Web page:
The central bank's clamp down came after it had guided the yuan to rise 2.9 percent against the dollar in 2013, far outperforming other emerging economy currencies and surprising markets, which had not been so bullish.
That rally encouraged capital to flow into the country betting on a steady increase in Chinese interest rates, which made Chinese assets relatively attractive given the weakness of the dollar.
Many Chinese importers even inflated their receipts to bring in more cash to speculate on the yuan, which repeatedly and massively distorted the country's trade figures in certain months.
However, since the beginning of 2014, the central bank's action has pushed the currency down 1.6 percent. While that is not a major move for many currencies, for the yuan it marked a bigger slide than the currency posted over six months during the Greek debt crisis in 2012.
In pushing the yuan lower, the risk was that traders bullish on the yuan would see the weaker levels as a buying opportunity.
However, foreign exchange traders said that the yuan continued to fall in recent weeks and stay closer to the central bank's midpoint, even though state-owned banks had stopped intervening, indicating many bulls had been shaken out of the market.
A senior money manager for an international investment fund in Shanghai, who spoke off the record because of the sensitivity of relations with regulators, said that the wider trading band would likely discourage foreign investors.
"It's what China needs to do, and the smart money says, OK, this is great, this is two way, we'll have more money coming in and out. But for the next tier of investor, they see China as very hairy still, not a lot of transparency, and the only news is bad news. They don't look at this as good news they just look at it as more volatility."
Currency analysts said the shake out of bullish positions cleared the way for the PBOC to widen the trading band without worrying that the currency would immediately leap to test the upper limits of the new range.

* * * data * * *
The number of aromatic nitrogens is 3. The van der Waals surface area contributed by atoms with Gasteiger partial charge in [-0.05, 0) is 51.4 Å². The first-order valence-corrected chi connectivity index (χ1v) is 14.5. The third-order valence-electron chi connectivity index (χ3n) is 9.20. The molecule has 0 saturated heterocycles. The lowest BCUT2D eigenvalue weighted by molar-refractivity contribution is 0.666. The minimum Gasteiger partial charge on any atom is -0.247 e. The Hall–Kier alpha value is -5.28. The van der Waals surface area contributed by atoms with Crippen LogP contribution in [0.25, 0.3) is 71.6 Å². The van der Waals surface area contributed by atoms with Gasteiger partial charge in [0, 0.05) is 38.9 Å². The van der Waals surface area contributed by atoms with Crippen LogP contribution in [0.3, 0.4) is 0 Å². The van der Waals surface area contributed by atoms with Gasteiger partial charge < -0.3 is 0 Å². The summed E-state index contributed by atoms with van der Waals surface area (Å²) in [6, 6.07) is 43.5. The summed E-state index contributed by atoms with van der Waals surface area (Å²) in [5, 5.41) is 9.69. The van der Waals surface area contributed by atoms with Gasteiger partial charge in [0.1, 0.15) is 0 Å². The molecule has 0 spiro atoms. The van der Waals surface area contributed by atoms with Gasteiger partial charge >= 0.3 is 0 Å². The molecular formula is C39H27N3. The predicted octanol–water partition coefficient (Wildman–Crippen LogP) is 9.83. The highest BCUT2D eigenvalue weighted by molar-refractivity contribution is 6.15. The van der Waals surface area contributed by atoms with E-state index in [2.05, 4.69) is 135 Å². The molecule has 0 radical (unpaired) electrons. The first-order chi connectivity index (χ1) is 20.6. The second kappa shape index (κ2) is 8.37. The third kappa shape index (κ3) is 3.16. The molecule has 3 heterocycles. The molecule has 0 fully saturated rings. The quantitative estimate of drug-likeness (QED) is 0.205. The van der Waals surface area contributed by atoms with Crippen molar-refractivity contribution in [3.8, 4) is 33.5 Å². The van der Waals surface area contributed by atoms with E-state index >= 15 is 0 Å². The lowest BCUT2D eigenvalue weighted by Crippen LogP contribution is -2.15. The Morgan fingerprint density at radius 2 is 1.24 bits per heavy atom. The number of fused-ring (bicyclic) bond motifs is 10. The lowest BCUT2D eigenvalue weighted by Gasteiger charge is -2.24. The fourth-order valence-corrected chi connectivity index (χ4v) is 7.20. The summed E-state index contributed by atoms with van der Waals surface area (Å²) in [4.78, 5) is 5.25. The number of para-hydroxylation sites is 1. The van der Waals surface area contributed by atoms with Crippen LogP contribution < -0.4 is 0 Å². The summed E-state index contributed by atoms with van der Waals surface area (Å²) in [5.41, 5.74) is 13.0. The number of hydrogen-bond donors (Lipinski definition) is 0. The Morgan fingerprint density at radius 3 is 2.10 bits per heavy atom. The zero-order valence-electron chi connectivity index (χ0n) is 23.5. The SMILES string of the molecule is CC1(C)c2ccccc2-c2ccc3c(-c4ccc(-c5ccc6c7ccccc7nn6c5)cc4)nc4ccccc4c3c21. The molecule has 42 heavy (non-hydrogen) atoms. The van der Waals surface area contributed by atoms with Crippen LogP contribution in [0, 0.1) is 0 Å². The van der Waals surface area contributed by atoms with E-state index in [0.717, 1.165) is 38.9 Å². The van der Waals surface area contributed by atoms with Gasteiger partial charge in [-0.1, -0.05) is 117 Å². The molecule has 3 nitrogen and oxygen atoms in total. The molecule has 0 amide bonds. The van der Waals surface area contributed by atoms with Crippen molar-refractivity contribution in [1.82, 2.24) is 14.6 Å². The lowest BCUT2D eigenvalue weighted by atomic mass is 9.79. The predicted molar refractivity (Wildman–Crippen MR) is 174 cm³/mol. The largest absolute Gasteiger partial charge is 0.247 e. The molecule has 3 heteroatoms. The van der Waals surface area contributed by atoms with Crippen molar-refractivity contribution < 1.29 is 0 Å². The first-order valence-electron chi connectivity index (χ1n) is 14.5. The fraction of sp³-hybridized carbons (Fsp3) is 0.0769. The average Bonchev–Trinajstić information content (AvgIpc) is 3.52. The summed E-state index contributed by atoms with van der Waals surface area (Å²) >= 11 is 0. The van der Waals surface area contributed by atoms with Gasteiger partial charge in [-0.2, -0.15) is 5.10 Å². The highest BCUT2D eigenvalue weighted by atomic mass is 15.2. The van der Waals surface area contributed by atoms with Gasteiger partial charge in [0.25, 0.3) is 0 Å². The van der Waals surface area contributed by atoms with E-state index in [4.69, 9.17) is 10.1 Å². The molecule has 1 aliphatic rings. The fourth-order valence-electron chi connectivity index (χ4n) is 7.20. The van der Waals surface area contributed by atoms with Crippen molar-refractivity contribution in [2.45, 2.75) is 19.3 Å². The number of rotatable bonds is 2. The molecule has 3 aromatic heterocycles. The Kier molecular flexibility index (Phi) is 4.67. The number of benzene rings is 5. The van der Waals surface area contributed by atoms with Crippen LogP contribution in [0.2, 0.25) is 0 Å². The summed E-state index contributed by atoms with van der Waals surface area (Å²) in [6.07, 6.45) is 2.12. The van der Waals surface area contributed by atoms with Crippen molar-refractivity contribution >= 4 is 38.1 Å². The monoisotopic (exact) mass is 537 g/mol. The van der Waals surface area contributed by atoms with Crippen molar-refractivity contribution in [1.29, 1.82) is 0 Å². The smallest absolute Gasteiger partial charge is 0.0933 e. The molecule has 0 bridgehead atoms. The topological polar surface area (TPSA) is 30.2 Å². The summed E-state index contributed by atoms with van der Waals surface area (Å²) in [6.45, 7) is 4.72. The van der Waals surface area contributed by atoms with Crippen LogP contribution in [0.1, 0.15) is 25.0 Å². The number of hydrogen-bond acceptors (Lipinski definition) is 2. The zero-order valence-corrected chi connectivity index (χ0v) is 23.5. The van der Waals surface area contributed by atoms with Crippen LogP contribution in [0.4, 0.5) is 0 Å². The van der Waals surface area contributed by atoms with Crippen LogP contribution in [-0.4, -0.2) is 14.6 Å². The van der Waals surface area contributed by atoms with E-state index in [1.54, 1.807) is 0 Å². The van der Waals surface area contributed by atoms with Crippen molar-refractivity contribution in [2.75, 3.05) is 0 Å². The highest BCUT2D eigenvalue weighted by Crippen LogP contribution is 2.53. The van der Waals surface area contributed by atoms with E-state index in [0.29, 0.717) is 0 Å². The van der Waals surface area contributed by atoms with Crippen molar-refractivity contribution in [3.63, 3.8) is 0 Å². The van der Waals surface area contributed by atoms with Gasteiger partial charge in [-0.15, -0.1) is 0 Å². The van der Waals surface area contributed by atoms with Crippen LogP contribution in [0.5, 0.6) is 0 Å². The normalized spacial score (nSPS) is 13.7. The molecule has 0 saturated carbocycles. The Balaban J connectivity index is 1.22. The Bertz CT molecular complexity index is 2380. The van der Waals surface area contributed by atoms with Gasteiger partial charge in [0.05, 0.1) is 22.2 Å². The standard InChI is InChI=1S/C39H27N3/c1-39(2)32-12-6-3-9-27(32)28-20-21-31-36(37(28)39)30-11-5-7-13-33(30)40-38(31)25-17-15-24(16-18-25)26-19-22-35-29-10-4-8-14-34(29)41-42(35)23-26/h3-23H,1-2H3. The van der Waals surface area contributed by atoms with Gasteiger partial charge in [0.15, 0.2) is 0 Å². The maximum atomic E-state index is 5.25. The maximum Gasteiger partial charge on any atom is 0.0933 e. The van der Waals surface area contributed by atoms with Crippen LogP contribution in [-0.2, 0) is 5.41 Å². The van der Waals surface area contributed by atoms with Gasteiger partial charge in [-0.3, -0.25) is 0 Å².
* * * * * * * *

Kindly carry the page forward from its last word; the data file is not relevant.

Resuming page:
"Conditions for a band widening were ripe," said Li Heng, economist at Minsheng Securities in Beijing.
Li Huiyong, an analyst at Shenyin Wanguo in Shanghai, said that allowing the yuan to trade in a wider range each day and so respond more to market forces would make the currency more attractive internationally.
"China needs to internationalise the yuan and a 1 percent fluctuation cannot adequately reflect market demand for and supply of the yuan," said
Beijing wants to expand the Chinese currency's footprint beyond Hong Kong, where more than 80 percent of yuan trade settlement transactions are handled, and foster greater confidence among offshore businesses to adopt the yuan, also known as the renminbi, as a currency for trade.
Its efforts have paid dividends so far, with the yuan already overtaking the euro to become the second-most used currency in trade finance, data from global transaction services organisation SWIFT showed.
The central bank's announcement follows rising concerns about the implications of slowing growth in China, with some warning that Beijing might have to ease up on the pace of long-term structural market reforms aimed at migrating China to a more sustainable model.
"That the central bank chose to widen the band right now shows, in some ways, that it is confident about the economy," Shenyin Wanguo's Li said.
(Read more: China's economic growth more like 4%: Marc Faber)
How the wider band will play into Beijing's efforts to reduce debt and wasted investment while maintaining enough growth to keep employment stable is an open question.
Although widening the trading band is aimed at introducing more two-way price swings into the market, the last change in April 2012 - doubling the band to 1 percent - largely failed to do so.
Instead, the spot price consistently traded near its strongest permissible level after briefly heading lower following the band widening.
"The market will welcome the PBOC's move, but it will also ask one question," said a trader at a European bank in Shanghai.
"The yuan's midpoint is now the base rate for the currency's daily movements. That means if the PBOC sets the midpoint far off from market rates, the market actually has no role in deciding the yuan's exchange rate."